Like most die hard Nintendo fans, I picked up Super Mario Party on release day. Sure, the game isn’t perfect, just like its many predecessors, but there’s something about that signature board game style that draws me in. And Super Mario Party did that once again, delivering tons of fun over many hour plus long stretches of multiplayer gaming. However, as I boot the game up for the twentieth time or more I keep having the same thought: this game needs more stages and really soon.
Four maps is a paltry amount, no matter how you look at it, but when you dig into the details of Super Mario Party it feels even worse. For one, every map is smaller than those in previous games. Due to style and gameplay changes, this makes sense. Dice only go up to 6, and the maps are filled with more activities, such as special spaces, but there was a certain magic to the older, larger designs that has been lost.
Four maps is a paltry amount, no matter how you look at it
What truly hurts the overall experience of Super Mario Party is the lack of variety even among the small amount of stages. Three are the standard Mario Party style of having a semi-random star location that moves with each player who gains reaches it. The fourth is a straight line map where players are faced with a random price per star once they arrive.
It’d be one thing if each of these four maps was a masterpiece, but they’re not. The fruit island map, for example, will almost certainly get minimal play in my house. Having two separate island groups where the star can spawn, limiting your access immensely, can be extremely annoying. So that cuts our main options to three, all of which are good but not great.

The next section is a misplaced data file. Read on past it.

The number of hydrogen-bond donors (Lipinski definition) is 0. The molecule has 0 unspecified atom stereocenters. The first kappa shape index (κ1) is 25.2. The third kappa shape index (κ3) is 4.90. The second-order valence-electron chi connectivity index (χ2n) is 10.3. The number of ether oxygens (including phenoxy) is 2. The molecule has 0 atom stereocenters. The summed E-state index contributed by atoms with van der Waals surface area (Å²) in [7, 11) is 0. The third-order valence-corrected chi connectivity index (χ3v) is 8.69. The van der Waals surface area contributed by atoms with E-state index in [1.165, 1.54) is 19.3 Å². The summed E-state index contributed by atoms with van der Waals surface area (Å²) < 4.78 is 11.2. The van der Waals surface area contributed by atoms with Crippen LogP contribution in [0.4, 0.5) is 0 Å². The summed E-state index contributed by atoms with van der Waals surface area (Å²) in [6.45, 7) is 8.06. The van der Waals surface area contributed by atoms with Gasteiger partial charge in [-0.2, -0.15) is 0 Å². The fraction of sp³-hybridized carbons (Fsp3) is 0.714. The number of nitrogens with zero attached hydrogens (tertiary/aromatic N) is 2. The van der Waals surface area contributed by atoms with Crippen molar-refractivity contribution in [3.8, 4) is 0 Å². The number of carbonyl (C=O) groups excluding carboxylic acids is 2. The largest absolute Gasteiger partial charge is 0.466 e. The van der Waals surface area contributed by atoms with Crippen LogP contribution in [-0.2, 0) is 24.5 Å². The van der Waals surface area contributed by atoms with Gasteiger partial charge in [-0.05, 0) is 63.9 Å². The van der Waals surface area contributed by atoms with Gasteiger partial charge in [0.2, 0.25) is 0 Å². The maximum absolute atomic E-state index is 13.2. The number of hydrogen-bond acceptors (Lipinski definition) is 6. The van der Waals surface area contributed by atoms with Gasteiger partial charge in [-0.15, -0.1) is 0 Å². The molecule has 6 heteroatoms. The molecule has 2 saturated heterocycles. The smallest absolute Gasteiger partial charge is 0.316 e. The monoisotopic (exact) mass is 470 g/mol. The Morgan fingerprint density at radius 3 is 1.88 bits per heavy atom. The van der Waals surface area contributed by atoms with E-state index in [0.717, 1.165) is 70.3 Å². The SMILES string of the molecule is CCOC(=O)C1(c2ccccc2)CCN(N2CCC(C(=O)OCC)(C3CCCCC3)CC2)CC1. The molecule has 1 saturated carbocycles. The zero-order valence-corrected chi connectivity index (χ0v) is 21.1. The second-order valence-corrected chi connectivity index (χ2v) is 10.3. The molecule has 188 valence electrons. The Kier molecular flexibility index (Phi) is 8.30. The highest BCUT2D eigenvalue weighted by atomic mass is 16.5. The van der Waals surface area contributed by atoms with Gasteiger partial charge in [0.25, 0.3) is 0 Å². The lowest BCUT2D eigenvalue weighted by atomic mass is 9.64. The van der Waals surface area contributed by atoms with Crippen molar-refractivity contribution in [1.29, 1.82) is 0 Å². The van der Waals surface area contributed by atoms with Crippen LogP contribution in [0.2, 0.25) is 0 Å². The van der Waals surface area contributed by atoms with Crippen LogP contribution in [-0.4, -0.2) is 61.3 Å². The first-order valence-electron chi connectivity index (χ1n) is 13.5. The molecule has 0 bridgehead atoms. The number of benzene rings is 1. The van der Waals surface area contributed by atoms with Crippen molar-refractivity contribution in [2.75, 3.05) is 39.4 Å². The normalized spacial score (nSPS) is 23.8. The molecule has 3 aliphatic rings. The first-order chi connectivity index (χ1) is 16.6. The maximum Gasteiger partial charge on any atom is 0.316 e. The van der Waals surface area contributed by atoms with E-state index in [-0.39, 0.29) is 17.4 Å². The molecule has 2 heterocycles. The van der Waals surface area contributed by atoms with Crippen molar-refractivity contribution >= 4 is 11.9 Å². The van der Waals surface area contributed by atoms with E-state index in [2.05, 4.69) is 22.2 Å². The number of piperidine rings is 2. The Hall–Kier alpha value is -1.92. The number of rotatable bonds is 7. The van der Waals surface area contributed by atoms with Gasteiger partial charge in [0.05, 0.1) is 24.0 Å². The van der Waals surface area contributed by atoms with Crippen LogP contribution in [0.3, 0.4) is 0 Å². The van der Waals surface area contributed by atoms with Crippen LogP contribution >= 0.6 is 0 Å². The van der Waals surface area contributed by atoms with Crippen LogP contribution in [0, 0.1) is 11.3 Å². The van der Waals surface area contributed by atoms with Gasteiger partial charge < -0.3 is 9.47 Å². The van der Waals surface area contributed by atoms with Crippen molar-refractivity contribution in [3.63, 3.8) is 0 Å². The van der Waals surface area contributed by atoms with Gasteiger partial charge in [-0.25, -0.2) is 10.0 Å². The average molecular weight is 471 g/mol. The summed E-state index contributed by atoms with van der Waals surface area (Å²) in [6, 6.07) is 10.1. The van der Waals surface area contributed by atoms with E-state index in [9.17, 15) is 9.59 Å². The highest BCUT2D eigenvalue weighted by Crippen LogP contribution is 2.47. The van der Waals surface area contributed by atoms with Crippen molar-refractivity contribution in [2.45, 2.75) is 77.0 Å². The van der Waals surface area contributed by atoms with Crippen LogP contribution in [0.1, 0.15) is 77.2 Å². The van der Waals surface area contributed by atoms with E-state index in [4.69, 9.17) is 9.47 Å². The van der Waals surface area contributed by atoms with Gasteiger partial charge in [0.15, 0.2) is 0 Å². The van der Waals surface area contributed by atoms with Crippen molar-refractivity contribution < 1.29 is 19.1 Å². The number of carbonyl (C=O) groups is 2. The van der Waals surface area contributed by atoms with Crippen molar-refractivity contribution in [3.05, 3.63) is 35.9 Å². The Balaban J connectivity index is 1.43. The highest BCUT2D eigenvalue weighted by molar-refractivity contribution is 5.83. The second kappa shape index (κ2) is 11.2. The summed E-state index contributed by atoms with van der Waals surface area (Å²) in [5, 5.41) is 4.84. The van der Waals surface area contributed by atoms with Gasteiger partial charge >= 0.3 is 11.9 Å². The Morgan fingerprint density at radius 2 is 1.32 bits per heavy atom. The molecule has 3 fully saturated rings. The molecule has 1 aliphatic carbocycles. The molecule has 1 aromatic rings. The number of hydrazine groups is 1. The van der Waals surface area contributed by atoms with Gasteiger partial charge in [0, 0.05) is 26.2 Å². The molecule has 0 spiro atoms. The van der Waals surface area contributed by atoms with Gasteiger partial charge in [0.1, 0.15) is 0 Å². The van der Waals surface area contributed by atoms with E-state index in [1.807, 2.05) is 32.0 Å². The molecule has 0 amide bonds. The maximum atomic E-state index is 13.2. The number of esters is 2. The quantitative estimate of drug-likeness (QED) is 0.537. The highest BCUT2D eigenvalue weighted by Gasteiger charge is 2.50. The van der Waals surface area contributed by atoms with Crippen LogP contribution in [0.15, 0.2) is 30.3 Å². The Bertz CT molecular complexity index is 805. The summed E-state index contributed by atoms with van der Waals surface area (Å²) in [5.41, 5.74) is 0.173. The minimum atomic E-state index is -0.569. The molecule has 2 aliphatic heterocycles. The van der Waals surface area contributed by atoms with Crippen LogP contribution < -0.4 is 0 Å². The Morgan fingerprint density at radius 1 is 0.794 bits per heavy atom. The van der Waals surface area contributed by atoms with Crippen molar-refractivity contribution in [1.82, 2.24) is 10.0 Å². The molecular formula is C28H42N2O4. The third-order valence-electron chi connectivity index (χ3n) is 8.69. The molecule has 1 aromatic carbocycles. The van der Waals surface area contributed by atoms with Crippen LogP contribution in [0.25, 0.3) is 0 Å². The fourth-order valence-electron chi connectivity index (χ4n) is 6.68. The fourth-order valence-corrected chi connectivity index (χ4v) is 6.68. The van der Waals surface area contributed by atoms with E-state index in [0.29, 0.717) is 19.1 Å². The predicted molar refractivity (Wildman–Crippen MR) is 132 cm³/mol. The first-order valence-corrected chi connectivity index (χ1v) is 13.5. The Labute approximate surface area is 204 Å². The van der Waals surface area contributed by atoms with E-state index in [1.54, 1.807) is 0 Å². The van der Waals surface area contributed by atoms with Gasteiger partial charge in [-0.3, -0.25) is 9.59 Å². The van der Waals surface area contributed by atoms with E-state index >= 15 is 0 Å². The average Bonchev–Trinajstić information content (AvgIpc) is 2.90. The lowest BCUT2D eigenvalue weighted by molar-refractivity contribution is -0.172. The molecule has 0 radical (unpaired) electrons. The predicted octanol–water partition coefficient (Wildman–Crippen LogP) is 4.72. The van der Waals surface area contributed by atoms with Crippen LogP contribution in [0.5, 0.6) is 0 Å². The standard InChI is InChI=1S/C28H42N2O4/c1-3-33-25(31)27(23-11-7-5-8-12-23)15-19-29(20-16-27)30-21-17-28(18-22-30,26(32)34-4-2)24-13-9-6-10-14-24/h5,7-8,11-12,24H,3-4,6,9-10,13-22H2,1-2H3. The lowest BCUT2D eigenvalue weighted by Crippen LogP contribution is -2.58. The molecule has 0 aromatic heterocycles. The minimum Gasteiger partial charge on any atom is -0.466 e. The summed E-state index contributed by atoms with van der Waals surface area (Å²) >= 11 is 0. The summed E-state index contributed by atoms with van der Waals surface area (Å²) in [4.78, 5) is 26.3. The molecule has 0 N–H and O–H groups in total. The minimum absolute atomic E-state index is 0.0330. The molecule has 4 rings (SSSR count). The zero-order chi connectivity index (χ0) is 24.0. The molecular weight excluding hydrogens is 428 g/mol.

Then there’s what’s missing, which includes the more varied types of maps we’ve seen from Mario Party in the past. For one, there is no map that pits players against each other. This was often reserved for the Bowser’s Castle map, or its variant. While this map was often skipped in favor of more traditional ones, it was nice to have the adversarial option available. This and the maps where stars are stationary and require strategic moves and investments are all missing from Super Mario Party and their absence is hard felt.
Super Mario Party is a good game, and the paring down of its ancillary elements is one of the better ideas Nintendo has had for the series. However, that didn’t have to come at such a large cost in terms of map size, variety, and choice. Recently Nintendo president Shuntaro Furukawa promised that the company was going to focus more on releasing DLC for already available titles. Hopefully Super Mario Party is one of the first up, because I’m loving the game but don’t see that love lasting much longer.